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Even seasoned travellers welcome the insight of the right sort of local, a gently guiding hand in new territories or a fresh take on the familiar. With this in mind, Wallpaper* in collaboration with Tudor watches has produced a series of Style Files; country-specific, cliché-dodging dossiers and in-the-field notes for the contemporary explorer who really knows where they are going.
Twitter: Our latest Tudor Style File Atelier series features Israeli Designer Nitzan Cohen http://t.co/7WDTgfxmAV #stylefile #design Our latest Tudor Style File Atelier series features Israeli Designer Nitzan Cohen http://t.co/7WDTgfxmAV #stylefile #design
Architect Juan Pablo Rosenberg extols the virtues of São Paulo’s density.
São Paulo, the world’s seventh biggest city, is a tightly packed metropolis, home to more than 18 million people. Space is at a premium and concepts for practical living that ingeniously optimise valuable square footage are fundamental to quality of life. No wonder, then, that São Paulo-based architect Juan Pablo Rosenberg is celebrated for his small but perfectly formed projects – a super-compact cube house, an inventive converted loft, and an apartment block built on a small plot that still manages to appear light and spacious and provide balconies for most of its residents.
Seeking relief from the inevitable urban suffocation that comes from living in a big city, Rosenberg is also a champion of São Paulo’s public spaces, particularly the Paulista Avenue area where he both works and lives (with fellow architect Marina Acayaba and their newborn son). ‘Paulista Avenue is the highest point in the city,’ he says. ‘It’s the cultural and financial heart of São Paulo, where all tribes and types co-exist 24/7. Here you have the biggest concentration of helicopters and cinemas in the city, as well as the only fragment of native rainforest still preserved in the city.’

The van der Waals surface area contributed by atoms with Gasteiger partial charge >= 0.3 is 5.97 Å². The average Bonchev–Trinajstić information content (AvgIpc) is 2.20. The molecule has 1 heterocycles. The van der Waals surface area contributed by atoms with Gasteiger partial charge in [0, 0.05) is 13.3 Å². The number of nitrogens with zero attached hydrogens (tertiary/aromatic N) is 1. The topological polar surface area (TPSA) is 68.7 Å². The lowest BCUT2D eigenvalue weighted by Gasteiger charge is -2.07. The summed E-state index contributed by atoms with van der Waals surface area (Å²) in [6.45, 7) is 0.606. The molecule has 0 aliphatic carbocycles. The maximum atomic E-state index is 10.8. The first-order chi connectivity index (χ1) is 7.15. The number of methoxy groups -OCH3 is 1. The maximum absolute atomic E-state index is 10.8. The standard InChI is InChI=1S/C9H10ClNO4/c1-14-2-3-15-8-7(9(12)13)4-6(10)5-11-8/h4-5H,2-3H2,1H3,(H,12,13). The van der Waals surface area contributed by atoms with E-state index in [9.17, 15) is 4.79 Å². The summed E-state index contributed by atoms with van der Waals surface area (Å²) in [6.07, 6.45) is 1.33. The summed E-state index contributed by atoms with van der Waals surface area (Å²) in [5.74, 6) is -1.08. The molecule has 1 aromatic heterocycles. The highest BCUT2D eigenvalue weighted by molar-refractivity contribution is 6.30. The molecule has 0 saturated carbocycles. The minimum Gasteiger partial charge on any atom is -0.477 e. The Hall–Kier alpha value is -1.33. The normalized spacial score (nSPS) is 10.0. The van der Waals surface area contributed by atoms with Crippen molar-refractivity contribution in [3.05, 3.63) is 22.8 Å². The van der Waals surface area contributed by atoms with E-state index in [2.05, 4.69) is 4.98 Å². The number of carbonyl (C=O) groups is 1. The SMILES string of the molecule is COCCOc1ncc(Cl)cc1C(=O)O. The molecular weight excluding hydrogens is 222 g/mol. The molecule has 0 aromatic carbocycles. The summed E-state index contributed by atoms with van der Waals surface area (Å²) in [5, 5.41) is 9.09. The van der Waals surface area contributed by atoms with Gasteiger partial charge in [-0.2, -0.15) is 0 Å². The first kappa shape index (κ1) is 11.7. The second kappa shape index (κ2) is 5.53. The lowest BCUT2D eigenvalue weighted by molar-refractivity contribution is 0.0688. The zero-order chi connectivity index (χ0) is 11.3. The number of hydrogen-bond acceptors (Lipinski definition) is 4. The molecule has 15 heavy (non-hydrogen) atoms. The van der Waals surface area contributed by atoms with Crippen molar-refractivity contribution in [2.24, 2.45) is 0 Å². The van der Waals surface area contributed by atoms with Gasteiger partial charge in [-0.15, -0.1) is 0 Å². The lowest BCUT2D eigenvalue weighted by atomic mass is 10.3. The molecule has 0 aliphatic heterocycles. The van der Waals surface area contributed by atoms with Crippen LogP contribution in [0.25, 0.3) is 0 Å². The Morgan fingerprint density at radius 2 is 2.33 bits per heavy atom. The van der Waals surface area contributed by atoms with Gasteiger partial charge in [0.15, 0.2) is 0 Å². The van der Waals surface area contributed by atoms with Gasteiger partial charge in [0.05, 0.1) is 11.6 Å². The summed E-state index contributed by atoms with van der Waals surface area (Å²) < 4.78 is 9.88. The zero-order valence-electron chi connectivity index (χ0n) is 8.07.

Just like the sprawling city he lives in, Rosenberg’s career has been diverse and cosmopolitan. He studied architecture at the Politecnico di Milano and the Accademia di Belle Arti di Brera, and has worked in Italy and Mexico. Back in his home town, during his downtime the architect likes to indulge in a cold beer, or coffee and cake, at one of the city’s many hip bars and cafés, seek out the best croque monsieur, sushi and pão de queijo (cheese bread), or hang out at an edgy arthouse cinema that shows some of the best world movies.